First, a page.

By stretching our hands into the deep green wilderness, we came to a place where humans coexist with plants and animals. Time then passes to the year 1994. When the descendants of those samurais built a café on the beach, life was brought back to this land again.
Sachibaru Garden, Sachibaru Villa, Hamabe no Chaya, Yama no Chaya, Yama no Koya, Tenku no Chaya, Amamikiyo. The terrain of this place, the masonry that was originally here, the creatures who connected life to this land. I made use of all the roots of this land just as they are as much as possible.
Flower, bird, wind, moon, stone, wave, light. In Okinawa, Sachibaru Ya-dui is the only place where you can put your body into the flow of time and let anyone feel the joy of living. Sachibaru Ya-dui is the place where you can put your body into the flow of time and let anyone feel the joy of living.
I was born in Okinawa when it was governed by the United States. I spoke Japanese at school and Okinawan outside of school and am the last generation to speak Okinawan fluently. Okinawa was dominated by the United States and affected by Japan.Growing up in that peculiar situation has mede me who I am now, who is Japanese yet think and respond to things as a native Okinawan.
Turning my lifestyle around by 180 degrees at the age of 40 and the creation of Sachibaru Ya-dui are not unrelated with that. In whatever way or scale, with the only life I have, I have always wanted in my heart to contribute to this island where I live. I have come to live in an Okinawa that has continued to be tossed around in a narrow space between great countries.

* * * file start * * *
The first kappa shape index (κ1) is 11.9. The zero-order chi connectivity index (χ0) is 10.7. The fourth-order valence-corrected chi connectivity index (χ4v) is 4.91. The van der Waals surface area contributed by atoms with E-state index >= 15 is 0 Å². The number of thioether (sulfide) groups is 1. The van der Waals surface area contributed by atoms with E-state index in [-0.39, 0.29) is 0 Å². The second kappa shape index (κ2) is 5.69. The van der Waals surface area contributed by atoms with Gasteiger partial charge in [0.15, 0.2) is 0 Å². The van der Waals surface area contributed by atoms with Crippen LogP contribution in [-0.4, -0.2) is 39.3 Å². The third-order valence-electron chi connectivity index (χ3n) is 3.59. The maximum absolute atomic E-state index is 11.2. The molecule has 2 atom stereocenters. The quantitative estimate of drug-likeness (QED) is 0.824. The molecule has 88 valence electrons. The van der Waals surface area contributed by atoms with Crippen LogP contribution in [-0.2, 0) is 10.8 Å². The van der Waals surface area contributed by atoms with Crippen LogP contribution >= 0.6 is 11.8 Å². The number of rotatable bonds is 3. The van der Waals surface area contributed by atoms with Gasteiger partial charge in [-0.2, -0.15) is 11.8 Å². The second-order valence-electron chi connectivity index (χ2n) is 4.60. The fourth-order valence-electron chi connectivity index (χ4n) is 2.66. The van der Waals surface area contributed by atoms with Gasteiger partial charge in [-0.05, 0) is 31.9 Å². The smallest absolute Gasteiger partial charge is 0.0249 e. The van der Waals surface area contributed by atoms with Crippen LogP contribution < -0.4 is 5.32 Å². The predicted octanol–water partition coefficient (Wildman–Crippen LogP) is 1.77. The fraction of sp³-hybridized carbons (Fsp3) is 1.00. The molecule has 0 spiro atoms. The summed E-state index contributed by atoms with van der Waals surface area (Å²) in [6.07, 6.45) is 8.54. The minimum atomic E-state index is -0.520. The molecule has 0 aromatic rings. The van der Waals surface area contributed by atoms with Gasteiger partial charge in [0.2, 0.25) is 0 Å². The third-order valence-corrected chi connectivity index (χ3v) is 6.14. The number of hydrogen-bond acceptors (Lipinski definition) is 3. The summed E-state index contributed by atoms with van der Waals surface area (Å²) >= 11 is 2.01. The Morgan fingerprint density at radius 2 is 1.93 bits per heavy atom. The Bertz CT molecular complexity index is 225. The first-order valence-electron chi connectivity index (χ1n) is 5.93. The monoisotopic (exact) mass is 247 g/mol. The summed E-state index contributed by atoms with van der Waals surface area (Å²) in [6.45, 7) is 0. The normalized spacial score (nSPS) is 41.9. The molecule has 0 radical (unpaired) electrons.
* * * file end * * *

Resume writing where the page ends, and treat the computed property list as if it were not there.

(Born in Tamagusuku, Nanjo City, Okinawa)
While going to a café as a treat to myself, I wanted to run my own lovely café, and in 1991, I opened ‘Chikazan Chaya’. After, I opened ‘Hamabe no Chaya’ with my husband, Nobuyoshi Inafuku. Everyday until it was completed, I prayed to the god of the land ‘I will try my hardest. I hope for this to become a place of happiness and healing for many people.’ In the spring of 1994, the sunflower seeds sown with hope bloomed in the summer that same year. Then, on a day of low tide in December, Hamabe no Chaya opened without mishap. I remember it being a calm, quiet day. On that day, a glass ball had reached the shore. After that, on day of low tide, I was going to work when a glass ball full of shells washed up on shore. I felt like a little girl as I ran over to it barefoot. I picked it up and took it as a gift from the ocean. This happening was a big encouragement. It felt like a touch of nature’s love. I was delighted from the bottom of my heart. I want everyone to enjoy that feeling I felt then. I hope people from all around the world can sense the fascination of Tamagusuku’s ocean and mountains and experience joy and healing.
(Born in Haebaru Town, Shimajiri, Okinawa)